In a joint meeting of the Ithaca Planning and Economic Development Committee and the Planning and Development Board that lasted well over three hours, Ithaca civil servants attempted to hash out the details of Part 1 of the 2009 Collegetown Urban Plan and Conceptual Design Guidelines, as it is now called. This plan will guide the development of Collegetown for the foreseeable future.
As the Planning and Development Board has to recommend a proposed plan to be considered for adoption by the Common Council, this meeting was an effort to further the process by bringing council members of the Planning and Economic Development Committee together to discuss the shortcomings and merits of the newest version of the Collegetown plan with the Planning and Development Board.
In response to the original 2008 Goody Clancy plan, which sought to expand the height throughout Collegetown, the more recent Part 1 of the Collegetown Plan — which would supersede the Goody Clancy plan — would prevent development in the 400 block. Additions to Part 1 that have not been voted on also would increase the maximum building height to 75 feet under incentive zoning program for the 300 block of College Ave.
While the Planning and Development Board planned to possibly recommend a plan to Common Council last night, board members decided that they needed further discussion with residents and among themselves. Thus, the decision to recommend was postponed to April 28.
While most board members see 400 block, which extends from Oak Avenue to Dryden Road, as a well-designed and nicely developed street — and thus not in need of major renovations — the 300 block of College Ave. “would benefit from redevelopment due to its current generally poor urban design,” according to John Schroeder ’74, Planning Board chair and production manager at the The Sun.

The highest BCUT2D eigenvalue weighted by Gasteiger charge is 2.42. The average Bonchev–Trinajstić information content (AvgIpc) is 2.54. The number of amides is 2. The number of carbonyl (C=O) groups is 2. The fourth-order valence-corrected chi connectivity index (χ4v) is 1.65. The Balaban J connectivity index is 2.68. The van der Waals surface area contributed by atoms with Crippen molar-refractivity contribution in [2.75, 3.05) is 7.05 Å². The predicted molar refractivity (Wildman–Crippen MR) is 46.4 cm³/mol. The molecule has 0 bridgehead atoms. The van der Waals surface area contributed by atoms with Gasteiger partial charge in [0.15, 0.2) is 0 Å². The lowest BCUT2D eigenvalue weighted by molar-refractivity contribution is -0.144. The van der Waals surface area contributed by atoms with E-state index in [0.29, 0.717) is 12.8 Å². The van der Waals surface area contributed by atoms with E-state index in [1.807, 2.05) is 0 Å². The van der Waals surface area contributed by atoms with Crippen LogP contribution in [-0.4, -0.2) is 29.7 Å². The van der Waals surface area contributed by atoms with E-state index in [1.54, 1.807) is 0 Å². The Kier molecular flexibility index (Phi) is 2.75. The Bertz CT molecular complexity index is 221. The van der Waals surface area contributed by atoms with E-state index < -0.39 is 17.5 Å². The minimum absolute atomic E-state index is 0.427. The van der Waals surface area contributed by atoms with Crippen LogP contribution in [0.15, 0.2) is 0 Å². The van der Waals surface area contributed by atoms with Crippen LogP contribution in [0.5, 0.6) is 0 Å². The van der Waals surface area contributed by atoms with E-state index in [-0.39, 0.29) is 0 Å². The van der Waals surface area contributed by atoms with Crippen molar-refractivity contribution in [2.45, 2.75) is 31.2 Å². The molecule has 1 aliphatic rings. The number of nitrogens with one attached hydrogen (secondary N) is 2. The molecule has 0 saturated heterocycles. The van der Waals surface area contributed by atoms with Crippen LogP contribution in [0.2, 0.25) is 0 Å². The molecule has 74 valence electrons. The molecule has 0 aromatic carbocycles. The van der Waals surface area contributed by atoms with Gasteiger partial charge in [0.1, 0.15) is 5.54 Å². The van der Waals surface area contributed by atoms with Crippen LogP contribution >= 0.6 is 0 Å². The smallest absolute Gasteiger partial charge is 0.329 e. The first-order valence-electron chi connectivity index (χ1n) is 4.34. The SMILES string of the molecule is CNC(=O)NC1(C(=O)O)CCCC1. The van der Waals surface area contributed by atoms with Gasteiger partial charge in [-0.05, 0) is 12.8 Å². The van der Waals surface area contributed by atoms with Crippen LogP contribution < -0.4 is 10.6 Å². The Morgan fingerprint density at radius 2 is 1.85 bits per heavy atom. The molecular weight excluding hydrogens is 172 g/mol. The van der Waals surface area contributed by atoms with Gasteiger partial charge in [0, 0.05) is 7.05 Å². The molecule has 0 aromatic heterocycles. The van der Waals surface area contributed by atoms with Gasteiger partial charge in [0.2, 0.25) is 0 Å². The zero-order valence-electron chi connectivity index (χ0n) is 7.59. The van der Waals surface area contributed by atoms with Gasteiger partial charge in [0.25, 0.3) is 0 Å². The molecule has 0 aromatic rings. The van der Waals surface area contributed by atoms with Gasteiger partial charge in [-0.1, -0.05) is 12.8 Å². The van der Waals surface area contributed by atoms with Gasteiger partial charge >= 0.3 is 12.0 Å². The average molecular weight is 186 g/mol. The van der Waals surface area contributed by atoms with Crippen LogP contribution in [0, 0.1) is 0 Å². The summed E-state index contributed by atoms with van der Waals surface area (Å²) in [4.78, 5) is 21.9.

The points of discussion for the joint meeting included incentive zoning, building heights and a transportation plan. Under an incentive plan, a developer would be allowed to increase the height of the project if a specified public benefit, such as installing a TCAT transit hub, were provided by part of the project.
In their discussion of the transportation plan, many voiced concern over the fiscal feasibility to fund such an extensive plan. While policy and program measures such as the study and implementation of a parking in-lieu fee or improving transit stops may be beneficial, some board members questioned Ithaca’s ability to carry out such a plan during these hard economic times.
“We all need to know who will fund all of the items in your plan,” Maria Coles (D-Ward 1) said. “Where is the money and staff time going to come from? The City just ended its hiring freeze … I’m not sure how the work will get done.”
Svante Myrick ’09, (D-Ward 4), advocated for such an improvement plan, calling “the transportation and living situation in Collegetown the worst in all of Ithaca.”
Whether debating the zoning or transportation plan, Myrick saw density as the major recurring issue. Myrick argued that construction in the center of Collegetown would enable economic and cultural development.
“We have to place density where density is,” Myrick said. “If we don’t build up, then we have to build out, spreading students farther away from each other, increasing the need for cars and creating even more traffic problems. Also, students wanting to live in the center will continue to have to pay exorbitant rent as well as having to commit well in advance.”
The increase of density in the center of Collegetown is not only aimed at Cornell residents, but also attracting a “more diverse Collegetown.”
“Shops and businesses are finding it hard to get through months when most students are gone,” Schroeder explained. “Some of the development will hopefully become office space or other more diverse uses so that the Collegetown economy can thrive all-year round.”